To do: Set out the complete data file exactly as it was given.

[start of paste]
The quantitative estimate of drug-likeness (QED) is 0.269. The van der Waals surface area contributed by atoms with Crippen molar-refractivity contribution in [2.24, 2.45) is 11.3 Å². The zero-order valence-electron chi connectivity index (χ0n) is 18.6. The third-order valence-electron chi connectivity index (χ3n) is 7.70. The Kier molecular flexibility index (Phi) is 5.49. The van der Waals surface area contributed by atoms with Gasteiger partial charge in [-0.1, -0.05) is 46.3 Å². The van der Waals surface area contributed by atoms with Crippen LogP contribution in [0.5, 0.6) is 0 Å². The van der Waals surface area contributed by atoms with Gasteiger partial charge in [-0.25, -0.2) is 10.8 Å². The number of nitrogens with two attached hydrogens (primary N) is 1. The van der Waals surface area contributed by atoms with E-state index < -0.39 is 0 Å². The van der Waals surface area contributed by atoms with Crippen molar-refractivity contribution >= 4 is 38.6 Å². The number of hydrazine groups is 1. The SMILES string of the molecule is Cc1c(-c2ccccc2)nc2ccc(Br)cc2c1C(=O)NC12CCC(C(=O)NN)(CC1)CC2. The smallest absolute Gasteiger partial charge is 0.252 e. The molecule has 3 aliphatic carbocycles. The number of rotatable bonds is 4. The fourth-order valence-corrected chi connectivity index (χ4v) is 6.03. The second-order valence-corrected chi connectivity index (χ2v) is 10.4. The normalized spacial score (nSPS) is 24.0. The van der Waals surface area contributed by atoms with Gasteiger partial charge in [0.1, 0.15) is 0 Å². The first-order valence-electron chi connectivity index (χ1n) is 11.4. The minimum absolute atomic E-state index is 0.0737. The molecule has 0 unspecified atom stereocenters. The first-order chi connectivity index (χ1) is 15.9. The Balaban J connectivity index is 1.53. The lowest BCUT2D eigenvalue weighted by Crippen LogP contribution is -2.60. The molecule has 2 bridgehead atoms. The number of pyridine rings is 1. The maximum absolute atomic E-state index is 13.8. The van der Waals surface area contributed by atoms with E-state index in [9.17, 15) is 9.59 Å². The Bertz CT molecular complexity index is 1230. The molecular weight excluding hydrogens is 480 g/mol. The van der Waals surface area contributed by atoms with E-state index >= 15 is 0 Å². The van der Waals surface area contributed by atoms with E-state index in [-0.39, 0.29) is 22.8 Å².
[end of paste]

The quantitative estimate of drug-likeness (QED) is 0.269. The van der Waals surface area contributed by atoms with Crippen molar-refractivity contribution in [2.24, 2.45) is 11.3 Å². The zero-order valence-electron chi connectivity index (χ0n) is 18.6. The third-order valence-electron chi connectivity index (χ3n) is 7.70. The Kier molecular flexibility index (Phi) is 5.49. The van der Waals surface area contributed by atoms with Gasteiger partial charge in [-0.1, -0.05) is 46.3 Å². The van der Waals surface area contributed by atoms with Crippen LogP contribution in [0.5, 0.6) is 0 Å². The van der Waals surface area contributed by atoms with Gasteiger partial charge in [-0.25, -0.2) is 10.8 Å². The number of nitrogens with two attached hydrogens (primary N) is 1. The van der Waals surface area contributed by atoms with E-state index < -0.39 is 0 Å². The van der Waals surface area contributed by atoms with Crippen molar-refractivity contribution >= 4 is 38.6 Å². The number of hydrazine groups is 1. The SMILES string of the molecule is Cc1c(-c2ccccc2)nc2ccc(Br)cc2c1C(=O)NC12CCC(C(=O)NN)(CC1)CC2. The smallest absolute Gasteiger partial charge is 0.252 e. The molecule has 3 aliphatic carbocycles. The number of rotatable bonds is 4. The fourth-order valence-corrected chi connectivity index (χ4v) is 6.03. The second-order valence-corrected chi connectivity index (χ2v) is 10.4. The normalized spacial score (nSPS) is 24.0. The van der Waals surface area contributed by atoms with Gasteiger partial charge in [0.1, 0.15) is 0 Å². The first-order valence-electron chi connectivity index (χ1n) is 11.4. The minimum absolute atomic E-state index is 0.0737. The molecule has 0 unspecified atom stereocenters. The first-order chi connectivity index (χ1) is 15.9. The Balaban J connectivity index is 1.53. The lowest BCUT2D eigenvalue weighted by Crippen LogP contribution is -2.60. The molecule has 2 bridgehead atoms. The number of pyridine rings is 1. The maximum absolute atomic E-state index is 13.8. The van der Waals surface area contributed by atoms with E-state index in [9.17, 15) is 9.59 Å². The Bertz CT molecular complexity index is 1230. The molecular weight excluding hydrogens is 480 g/mol. The van der Waals surface area contributed by atoms with E-state index >= 15 is 0 Å². The van der Waals surface area contributed by atoms with E-state index in [-0.39, 0.29) is 22.8 Å².